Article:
The Can't Opener
I have been married for more than 16 years. During those blissful years I have made more mediocre dinners than my family would like to recall. The key to a bland meal; one which gets toddlers to blow raspberries and older kids to grasp at their throats and say belch, is to have dinner be the very last thing on your to do list for the day. My husband rides his bike to work each day. Each evening when he rides home, he peers into the kitchen window. As soon as his helmet light blinds me, it's the cue for me that it's time to panic. I have no dinner prepared. I start to open refrigerator doors as if some prepared meal will jump out and start singing a song and dance. Then I pace towards the pantry. There, I see various boxed foods that usually need something from the fridge to accompany them. I pace back to the fridge. Nothing from the fridge is matching what's in the pantry. The freezer however contains plenty that would accompany the food from the pantry boxes, but it's all rock hard and rendered useless. I feeling the squeeze of my unpreparedness as Chris walks in the door. I reach for a can as if I have been planning this all day. Out of this can, a dinner miracle will just pour out. But a bigger challenge awaits. I dig through the drawer and pull out my can't opener. I clamp that baby on and begin to go around the rim. It catches only some of the rim making jagged slices through the metal. I take another spin around the can. I curse under my breath (let's be honest, I curse out loud). On the third cycle, the can spurts out liquid and I lift the lid that now looks like uneven teeth. In 16 years, I haven't known a can opener that did it's job as its supposed to. My can't opener seems akin to our failed congresses, presidents and banks. It's fails me so often, that it's consistent with some of the worst airlines for on-time arrivals. My dinner is doomed. After nearly two decades of bad dinners, I find myself in Marshalls. I spend most of my time looking at boots, but I somehow get lost and end up in the kitchen aisle. Who knows how I got there? In the distance I see a shiny new can opener, one that touts perfect edges. Skipping the boot purchase, I take my new can opener home, full of hope for our future together. Dinner comes around again and nobody can figure the damn thing out. Once again my husband is shaking his head at me. Two college educations and neither of us can figure out the can't opener. But as luck would have it, a miracle happens the next day. After much inspection (and watching a youtube video), the top is cleanly removed from the can. There is great rejoicing in the Schulten house and no one will ever starve again. Today's ordinary miracle has come in a perfect package, a metal can adorned by clean edges and prepared by a mother with love.
An early winter.
I am in denial. It's the morning of first winter storm. I sit under my covers pretending the green grass blanketed by white snow is just an illusion. I check the Ipad, no school, bummer, another summer day lost in my book. On a regular school day, my soon needs a bomb to wake him up. But not today! All except for my newly ordained teenager is wide awake. The dog begins his daily nudge, begging me for his morning bowl of kibble. Peter follows next, engaged in his frantic search for his winter gloves. I look at the clock seeing that it's only 6:15. He is showing me one red glove and one black, both righties. Hmmm, I wonder if I am the only one woefully unprepared for the first winter storm. I may have candles and flashlights ready, but my unpreparedness comes yearly for this first burst of snow. No one's winter boots fit, except for mine that have a hole in them. The wind blows me back in as I open the door. Pete is feverishly pushing snow around the yard while Kate slumbers cuddled up with old Gunther cat next to her. I snap a few shots of my snow angel knowing that this will be a short lived snowfall. I head bundled up to town to capture a few photos and I don't make it very far. Walking down the hill at Rivendell, the rain starts. Hot chocolate begins to linger in my mind and I turn for home realizing that winter does have a plus side. My pace has slowed me down abet briefly, to sit back with hot cocoa in hand. Enjoy it for what it's worth.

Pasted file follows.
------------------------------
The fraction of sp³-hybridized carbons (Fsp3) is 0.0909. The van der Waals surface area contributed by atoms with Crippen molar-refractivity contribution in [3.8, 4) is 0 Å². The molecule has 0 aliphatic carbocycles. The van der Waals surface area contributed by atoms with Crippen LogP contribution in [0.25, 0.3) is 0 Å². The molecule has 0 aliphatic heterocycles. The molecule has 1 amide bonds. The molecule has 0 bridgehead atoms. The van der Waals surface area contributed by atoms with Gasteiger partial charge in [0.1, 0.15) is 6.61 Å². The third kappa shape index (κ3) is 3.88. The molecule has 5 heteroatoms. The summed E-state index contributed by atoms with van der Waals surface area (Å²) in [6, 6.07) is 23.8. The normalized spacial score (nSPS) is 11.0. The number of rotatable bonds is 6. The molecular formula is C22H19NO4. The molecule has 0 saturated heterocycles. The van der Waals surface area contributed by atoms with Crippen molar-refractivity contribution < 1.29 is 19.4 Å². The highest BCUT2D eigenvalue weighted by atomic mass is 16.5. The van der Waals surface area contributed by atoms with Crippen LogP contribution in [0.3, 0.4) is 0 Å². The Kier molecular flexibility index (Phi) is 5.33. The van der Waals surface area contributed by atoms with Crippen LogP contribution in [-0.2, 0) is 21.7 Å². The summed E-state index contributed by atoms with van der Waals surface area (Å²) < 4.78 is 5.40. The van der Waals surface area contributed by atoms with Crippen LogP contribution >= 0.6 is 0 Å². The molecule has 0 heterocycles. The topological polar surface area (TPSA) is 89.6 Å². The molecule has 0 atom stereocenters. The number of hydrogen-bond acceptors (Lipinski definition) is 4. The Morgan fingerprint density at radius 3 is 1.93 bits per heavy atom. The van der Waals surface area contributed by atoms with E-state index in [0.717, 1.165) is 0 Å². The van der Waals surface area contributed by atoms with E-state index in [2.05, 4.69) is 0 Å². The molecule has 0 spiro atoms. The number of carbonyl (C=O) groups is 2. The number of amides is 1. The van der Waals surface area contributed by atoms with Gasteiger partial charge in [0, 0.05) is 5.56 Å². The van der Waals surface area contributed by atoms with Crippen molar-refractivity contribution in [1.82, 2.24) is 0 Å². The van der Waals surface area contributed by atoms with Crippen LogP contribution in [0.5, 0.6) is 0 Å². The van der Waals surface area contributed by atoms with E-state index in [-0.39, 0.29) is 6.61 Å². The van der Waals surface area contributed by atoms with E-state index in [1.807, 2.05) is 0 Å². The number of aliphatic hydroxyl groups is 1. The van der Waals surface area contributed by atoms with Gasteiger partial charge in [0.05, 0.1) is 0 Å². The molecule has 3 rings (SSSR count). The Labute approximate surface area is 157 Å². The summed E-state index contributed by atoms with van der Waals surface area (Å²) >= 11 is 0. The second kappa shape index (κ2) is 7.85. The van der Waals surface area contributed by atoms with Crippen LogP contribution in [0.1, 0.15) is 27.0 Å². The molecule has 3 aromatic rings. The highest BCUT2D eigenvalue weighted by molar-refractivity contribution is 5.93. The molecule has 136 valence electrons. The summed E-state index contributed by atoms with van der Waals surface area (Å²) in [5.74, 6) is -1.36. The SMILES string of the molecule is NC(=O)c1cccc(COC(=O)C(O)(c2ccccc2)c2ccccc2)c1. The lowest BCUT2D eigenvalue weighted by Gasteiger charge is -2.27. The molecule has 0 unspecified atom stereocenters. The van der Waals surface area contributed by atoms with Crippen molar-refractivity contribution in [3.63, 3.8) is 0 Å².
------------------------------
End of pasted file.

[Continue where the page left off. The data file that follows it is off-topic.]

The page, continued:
As a photographer, you're always looking ahead to your next photo, but as a mother your always looking nostalgically back. Over the years, I have graduated from a point and shoot to a monster DSLR. No matter what the size of the Nikon, my camera has always had a love affair with one particular subject. Like my cameras, this subject has grown into a sophisticated grown up version of what I started with. Today she is 13 and more beautiful than ever, both inside and out. I do remember being her age, looking ahead to the exciting things that come next. But as her mom, I can't help but look back upon her happily storied past. I cherish the memories of her long tea parties on the beach with her dad, to her jogger rides through Stony creek. She has warmly made friends and taken on challenges without fear. She is becoming everything I hoped she would be. In the blink of an eye she'll be a grown-up and I can only hope that she holds on to her child-hood as long as she can. It's a good thing I'll have the pictures to help her remember. Happy 13 th birthday Miss "Nene" Mary Katherine "Katniss" Schulten. We love you!